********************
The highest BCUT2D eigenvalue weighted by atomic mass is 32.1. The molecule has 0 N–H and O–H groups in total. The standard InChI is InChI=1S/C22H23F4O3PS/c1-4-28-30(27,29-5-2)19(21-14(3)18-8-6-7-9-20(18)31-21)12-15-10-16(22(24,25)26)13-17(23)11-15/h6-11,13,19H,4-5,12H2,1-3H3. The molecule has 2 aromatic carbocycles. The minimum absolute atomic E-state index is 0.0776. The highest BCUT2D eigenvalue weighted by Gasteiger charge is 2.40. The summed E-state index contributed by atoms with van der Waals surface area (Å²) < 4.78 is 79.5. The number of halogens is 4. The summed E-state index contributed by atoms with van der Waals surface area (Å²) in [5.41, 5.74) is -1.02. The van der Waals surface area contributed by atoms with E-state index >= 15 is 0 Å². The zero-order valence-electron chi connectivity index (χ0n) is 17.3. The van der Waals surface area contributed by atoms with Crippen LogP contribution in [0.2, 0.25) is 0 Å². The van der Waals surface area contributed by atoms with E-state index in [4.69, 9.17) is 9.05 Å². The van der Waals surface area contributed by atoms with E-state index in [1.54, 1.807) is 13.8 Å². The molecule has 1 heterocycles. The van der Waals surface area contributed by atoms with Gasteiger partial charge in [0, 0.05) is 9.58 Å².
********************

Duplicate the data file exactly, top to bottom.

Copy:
The highest BCUT2D eigenvalue weighted by atomic mass is 32.1. The molecule has 0 N–H and O–H groups in total. The standard InChI is InChI=1S/C22H23F4O3PS/c1-4-28-30(27,29-5-2)19(21-14(3)18-8-6-7-9-20(18)31-21)12-15-10-16(22(24,25)26)13-17(23)11-15/h6-11,13,19H,4-5,12H2,1-3H3. The molecule has 2 aromatic carbocycles. The minimum absolute atomic E-state index is 0.0776. The highest BCUT2D eigenvalue weighted by Gasteiger charge is 2.40. The summed E-state index contributed by atoms with van der Waals surface area (Å²) < 4.78 is 79.5. The number of halogens is 4. The summed E-state index contributed by atoms with van der Waals surface area (Å²) in [5.41, 5.74) is -1.02. The van der Waals surface area contributed by atoms with E-state index >= 15 is 0 Å². The zero-order valence-electron chi connectivity index (χ0n) is 17.3. The van der Waals surface area contributed by atoms with Crippen LogP contribution in [0.2, 0.25) is 0 Å². The van der Waals surface area contributed by atoms with E-state index in [4.69, 9.17) is 9.05 Å². The van der Waals surface area contributed by atoms with E-state index in [1.54, 1.807) is 13.8 Å². The molecule has 1 heterocycles. The van der Waals surface area contributed by atoms with Gasteiger partial charge in [0, 0.05) is 9.58 Å².